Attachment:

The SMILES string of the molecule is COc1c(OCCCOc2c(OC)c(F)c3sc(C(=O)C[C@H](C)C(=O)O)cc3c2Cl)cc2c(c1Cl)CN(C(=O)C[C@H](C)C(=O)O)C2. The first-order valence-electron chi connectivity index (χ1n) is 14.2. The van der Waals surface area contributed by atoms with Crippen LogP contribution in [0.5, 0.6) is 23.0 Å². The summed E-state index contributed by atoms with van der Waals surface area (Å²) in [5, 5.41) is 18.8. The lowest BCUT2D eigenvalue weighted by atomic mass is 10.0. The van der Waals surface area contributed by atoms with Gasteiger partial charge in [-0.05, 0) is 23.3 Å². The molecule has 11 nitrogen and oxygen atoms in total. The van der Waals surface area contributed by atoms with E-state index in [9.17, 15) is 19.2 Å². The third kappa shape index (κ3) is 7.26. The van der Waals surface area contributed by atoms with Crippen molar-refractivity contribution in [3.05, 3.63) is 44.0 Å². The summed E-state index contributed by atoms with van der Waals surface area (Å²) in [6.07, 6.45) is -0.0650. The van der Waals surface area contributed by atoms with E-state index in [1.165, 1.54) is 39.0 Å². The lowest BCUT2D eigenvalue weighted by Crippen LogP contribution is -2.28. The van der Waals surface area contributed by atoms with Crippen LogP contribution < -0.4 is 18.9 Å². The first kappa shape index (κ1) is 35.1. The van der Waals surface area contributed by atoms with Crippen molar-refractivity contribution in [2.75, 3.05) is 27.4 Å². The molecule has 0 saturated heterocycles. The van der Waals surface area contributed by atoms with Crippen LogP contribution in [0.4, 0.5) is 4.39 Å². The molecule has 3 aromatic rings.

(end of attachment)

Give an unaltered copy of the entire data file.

The SMILES string of the molecule is COc1c(OCCCOc2c(OC)c(F)c3sc(C(=O)C[C@H](C)C(=O)O)cc3c2Cl)cc2c(c1Cl)CN(C(=O)C[C@H](C)C(=O)O)C2. The first-order valence-electron chi connectivity index (χ1n) is 14.2. The van der Waals surface area contributed by atoms with Crippen LogP contribution in [0.5, 0.6) is 23.0 Å². The summed E-state index contributed by atoms with van der Waals surface area (Å²) in [5, 5.41) is 18.8. The lowest BCUT2D eigenvalue weighted by atomic mass is 10.0. The van der Waals surface area contributed by atoms with Gasteiger partial charge in [-0.05, 0) is 23.3 Å². The molecule has 11 nitrogen and oxygen atoms in total. The van der Waals surface area contributed by atoms with E-state index in [9.17, 15) is 19.2 Å². The third kappa shape index (κ3) is 7.26. The van der Waals surface area contributed by atoms with Crippen molar-refractivity contribution in [3.05, 3.63) is 44.0 Å². The summed E-state index contributed by atoms with van der Waals surface area (Å²) in [6.07, 6.45) is -0.0650. The van der Waals surface area contributed by atoms with E-state index in [1.165, 1.54) is 39.0 Å². The lowest BCUT2D eigenvalue weighted by Crippen LogP contribution is -2.28. The van der Waals surface area contributed by atoms with Crippen LogP contribution < -0.4 is 18.9 Å². The first kappa shape index (κ1) is 35.1. The van der Waals surface area contributed by atoms with Crippen molar-refractivity contribution in [2.75, 3.05) is 27.4 Å². The molecule has 0 saturated heterocycles. The van der Waals surface area contributed by atoms with Crippen LogP contribution in [0.4, 0.5) is 4.39 Å². The molecule has 3 aromatic rings.